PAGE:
in storage in May and June many thousands of game 
birds, ranging all the way from reed birdB to ducks, 
affirming the decision of Supreme Court Justice 
O'Gorman in dismissing the suits. In this case the 
game in question was lawfully killed outside of the 
Btate and brought into the state when such importa- 
tion is permitted. 

EOther States than New York, in the very commen- 
dable desire to protect their game — beast, bird and 
fish — have similar laws punishing by fine the having 
in possession of game during the home closed season, 
though that game may have been killed in another 
state at a time when it was lawful. The assumption 
is that the "possession" clause is necessary to pre- 
vent the unprincipled pot hunter from evading the 
home protective law, but such laws ignore the prin- 
ciple that the burden of proof rests with the accuser. 
The mere possession of a partridge or a grouse, for 
instance, or of a duck, quail or venison in this 
State, during the closed season, is considered proof 
that it was killed in violation of the spirit, if not the 
actual letter of the California laws, and a fine will be 
imposed even though the game came from outside 
the State. 

-♦ 

Tournament at Vallejo. 

The Vallejo Gun Club have made arrangements for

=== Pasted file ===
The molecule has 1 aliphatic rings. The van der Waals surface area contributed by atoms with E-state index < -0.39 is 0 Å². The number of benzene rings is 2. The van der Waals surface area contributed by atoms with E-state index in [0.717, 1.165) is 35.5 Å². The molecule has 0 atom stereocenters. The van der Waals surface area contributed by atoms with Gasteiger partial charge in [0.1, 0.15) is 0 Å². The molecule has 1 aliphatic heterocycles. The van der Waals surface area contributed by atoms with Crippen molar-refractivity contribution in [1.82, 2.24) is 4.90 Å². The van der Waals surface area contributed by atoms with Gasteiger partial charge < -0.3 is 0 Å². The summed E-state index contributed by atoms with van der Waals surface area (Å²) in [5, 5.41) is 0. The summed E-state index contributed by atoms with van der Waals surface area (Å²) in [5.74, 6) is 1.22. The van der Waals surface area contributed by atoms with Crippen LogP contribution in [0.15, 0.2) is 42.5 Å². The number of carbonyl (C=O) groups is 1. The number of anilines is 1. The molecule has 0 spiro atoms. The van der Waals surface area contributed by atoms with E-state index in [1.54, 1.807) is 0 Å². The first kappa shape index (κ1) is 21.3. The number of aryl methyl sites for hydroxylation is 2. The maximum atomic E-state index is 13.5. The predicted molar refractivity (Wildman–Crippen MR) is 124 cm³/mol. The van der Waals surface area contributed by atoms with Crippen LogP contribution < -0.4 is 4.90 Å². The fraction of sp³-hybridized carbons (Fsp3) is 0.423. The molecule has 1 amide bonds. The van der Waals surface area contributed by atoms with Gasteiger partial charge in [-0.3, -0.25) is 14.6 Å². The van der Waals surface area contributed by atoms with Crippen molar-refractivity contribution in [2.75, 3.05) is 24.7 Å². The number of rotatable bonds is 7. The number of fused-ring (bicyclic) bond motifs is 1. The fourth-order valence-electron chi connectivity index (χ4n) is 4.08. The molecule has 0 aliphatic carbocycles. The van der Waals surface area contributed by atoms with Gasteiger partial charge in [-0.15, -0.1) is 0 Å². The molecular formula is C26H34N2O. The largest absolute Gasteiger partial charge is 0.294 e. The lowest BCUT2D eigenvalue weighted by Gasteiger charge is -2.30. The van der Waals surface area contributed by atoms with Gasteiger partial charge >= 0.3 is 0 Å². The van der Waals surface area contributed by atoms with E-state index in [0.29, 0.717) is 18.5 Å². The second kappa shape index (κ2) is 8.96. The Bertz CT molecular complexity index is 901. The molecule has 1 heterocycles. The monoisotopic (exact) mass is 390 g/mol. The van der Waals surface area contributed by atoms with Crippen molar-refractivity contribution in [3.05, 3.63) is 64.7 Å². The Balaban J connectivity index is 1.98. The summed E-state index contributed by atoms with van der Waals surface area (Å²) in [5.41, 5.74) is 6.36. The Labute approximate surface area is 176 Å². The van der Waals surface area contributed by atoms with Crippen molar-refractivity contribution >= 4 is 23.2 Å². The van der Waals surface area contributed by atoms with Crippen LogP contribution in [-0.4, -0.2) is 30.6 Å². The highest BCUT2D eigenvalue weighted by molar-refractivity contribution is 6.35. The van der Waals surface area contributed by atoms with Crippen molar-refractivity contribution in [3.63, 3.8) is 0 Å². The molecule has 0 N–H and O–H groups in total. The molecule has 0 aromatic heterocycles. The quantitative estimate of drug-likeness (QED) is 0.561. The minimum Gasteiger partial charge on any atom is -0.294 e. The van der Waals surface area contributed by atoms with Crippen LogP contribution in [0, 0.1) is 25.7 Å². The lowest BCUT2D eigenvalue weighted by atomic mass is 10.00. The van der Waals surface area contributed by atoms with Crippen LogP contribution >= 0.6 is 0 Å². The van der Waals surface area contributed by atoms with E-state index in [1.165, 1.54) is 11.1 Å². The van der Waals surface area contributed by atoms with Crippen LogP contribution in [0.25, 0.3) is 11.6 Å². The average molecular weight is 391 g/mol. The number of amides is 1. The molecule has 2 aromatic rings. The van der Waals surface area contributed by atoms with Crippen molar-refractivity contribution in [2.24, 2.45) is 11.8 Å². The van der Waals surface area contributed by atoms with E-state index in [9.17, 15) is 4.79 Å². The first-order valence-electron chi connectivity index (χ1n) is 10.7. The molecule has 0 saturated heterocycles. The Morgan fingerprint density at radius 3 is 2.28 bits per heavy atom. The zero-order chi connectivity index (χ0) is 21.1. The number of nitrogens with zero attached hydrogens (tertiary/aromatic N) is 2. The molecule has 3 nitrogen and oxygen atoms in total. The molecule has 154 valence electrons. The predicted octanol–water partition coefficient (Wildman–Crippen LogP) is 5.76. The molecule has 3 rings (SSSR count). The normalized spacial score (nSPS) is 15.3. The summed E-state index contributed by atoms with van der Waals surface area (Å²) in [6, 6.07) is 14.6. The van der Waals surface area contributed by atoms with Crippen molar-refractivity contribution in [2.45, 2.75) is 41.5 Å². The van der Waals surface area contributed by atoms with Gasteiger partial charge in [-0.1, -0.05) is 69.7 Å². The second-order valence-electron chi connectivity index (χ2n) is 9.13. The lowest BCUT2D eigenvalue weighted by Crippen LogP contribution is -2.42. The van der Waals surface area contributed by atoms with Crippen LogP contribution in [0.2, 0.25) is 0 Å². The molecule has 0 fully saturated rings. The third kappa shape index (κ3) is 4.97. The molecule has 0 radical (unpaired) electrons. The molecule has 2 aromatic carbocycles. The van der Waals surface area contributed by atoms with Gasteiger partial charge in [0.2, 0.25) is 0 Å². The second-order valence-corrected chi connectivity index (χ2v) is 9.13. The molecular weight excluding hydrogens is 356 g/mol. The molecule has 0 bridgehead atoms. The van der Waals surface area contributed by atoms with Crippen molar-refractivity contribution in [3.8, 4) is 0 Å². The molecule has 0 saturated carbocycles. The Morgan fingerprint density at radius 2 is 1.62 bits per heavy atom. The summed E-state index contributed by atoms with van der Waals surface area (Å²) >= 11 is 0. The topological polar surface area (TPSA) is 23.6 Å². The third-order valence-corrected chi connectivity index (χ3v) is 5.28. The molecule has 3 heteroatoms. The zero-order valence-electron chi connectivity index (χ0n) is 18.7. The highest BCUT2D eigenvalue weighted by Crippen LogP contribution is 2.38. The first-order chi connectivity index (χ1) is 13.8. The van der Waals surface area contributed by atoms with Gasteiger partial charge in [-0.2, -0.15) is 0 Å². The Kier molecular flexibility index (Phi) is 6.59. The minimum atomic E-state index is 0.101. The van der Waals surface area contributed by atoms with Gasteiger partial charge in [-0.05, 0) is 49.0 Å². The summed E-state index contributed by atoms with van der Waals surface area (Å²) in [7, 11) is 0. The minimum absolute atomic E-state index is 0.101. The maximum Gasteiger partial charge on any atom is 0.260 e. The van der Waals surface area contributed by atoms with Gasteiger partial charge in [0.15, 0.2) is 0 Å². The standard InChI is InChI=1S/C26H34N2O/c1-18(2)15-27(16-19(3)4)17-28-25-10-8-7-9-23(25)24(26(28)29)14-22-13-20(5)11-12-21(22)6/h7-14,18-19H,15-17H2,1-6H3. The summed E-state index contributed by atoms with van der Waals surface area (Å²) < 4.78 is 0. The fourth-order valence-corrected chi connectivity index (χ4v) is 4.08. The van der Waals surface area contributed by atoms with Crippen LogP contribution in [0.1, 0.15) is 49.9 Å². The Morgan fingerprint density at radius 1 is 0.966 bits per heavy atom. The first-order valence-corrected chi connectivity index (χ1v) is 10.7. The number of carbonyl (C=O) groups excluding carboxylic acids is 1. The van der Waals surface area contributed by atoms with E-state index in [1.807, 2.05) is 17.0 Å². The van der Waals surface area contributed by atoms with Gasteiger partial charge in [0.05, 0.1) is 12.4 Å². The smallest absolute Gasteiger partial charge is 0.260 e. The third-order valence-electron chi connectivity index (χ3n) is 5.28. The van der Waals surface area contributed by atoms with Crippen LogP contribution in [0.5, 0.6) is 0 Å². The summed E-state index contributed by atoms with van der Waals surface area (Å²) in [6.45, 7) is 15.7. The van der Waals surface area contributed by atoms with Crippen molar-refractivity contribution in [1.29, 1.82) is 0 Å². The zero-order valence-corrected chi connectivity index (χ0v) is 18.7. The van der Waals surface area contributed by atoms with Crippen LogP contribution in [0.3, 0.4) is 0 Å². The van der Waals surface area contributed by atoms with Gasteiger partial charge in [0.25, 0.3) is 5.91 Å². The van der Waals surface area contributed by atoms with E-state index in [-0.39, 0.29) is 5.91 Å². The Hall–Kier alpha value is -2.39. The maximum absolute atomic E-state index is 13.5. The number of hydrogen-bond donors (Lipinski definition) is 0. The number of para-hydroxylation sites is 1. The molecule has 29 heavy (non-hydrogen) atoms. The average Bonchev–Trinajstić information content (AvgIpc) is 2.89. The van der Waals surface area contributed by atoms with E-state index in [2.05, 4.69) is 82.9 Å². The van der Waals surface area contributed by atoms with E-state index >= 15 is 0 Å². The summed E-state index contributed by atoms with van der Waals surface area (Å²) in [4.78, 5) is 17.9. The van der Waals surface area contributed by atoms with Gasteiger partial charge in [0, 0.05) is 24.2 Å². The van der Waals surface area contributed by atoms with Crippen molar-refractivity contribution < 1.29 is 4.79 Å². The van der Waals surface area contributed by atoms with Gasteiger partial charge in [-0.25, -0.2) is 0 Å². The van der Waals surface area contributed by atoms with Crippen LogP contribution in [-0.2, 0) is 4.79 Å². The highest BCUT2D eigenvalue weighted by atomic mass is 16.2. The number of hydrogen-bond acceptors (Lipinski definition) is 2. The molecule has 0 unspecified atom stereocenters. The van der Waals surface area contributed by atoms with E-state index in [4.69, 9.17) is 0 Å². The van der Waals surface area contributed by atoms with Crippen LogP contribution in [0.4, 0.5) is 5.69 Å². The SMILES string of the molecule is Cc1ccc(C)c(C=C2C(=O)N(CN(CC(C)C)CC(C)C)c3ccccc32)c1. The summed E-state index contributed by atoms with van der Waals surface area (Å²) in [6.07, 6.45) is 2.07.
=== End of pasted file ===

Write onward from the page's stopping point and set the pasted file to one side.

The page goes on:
a big trap shoot to come off on the 24th inst, at the 
Retreat range. 

The tournament was originally fixed for a contest be- 
tween the Union Gun Club of San Francisco, Hercules 
Gun Club of Pinole and the Vallejo club. When the 
arrangement became generally known to shooters of 
this section of the state there was a universal desire 
on the part of many sportsmen to participate. The 
Vallejo shooters, like the genial sportsmen they are, 
on this showing decided to make the shoot an open to 
all affair. Shooters from Napa, Sacramento, Vaca- 
ville, Santa RoBa, Martinez, San Francisoo and various 
other points will be present and participate in the 
events scheduled. The Vallejo Chronicle states' that 
the shoot will be held at the Retreat raDge, beginning 
early in the morning and lasting all day. Refresh- 
ments will be on hand in ample quantity and a bull's 
head spread may be one of the features of the day's 
sport. This will be decided at a latter day. 

The shoot will include live bird races as well as blue- 
rock matches and will be for cash purses along with 
merchandise prizes. There will be individual and 
team shoots, and from the large number who will 
enter there should be some close and exoiting con- 
tests. 

« 

Strikel — if they don't (five you Jaokion'j 
Soda when you ask for it. 



1G 



©itc fgveeiiev anif Qpoxt&man 



[July 16, 1904 



AT THE TRAPS. 

The Golden Gate Gun Club shoot for July, at the 
. Ingleside grounds, is the only regular local trap event 
for tomorrow. 

The indications for a large attendance at the mer- 
chandise shot at Ingleside on the 28th inst are 
manv. More than seventy prizes will be distributed 
among the contestants. The attendance of shooters 
at a similar affair last year was 109; it is believed that 
this number will be greatly exceeded. 



A summaiy of the events and scores shot at the 
Union Gun Club shoot last Sunday is given below.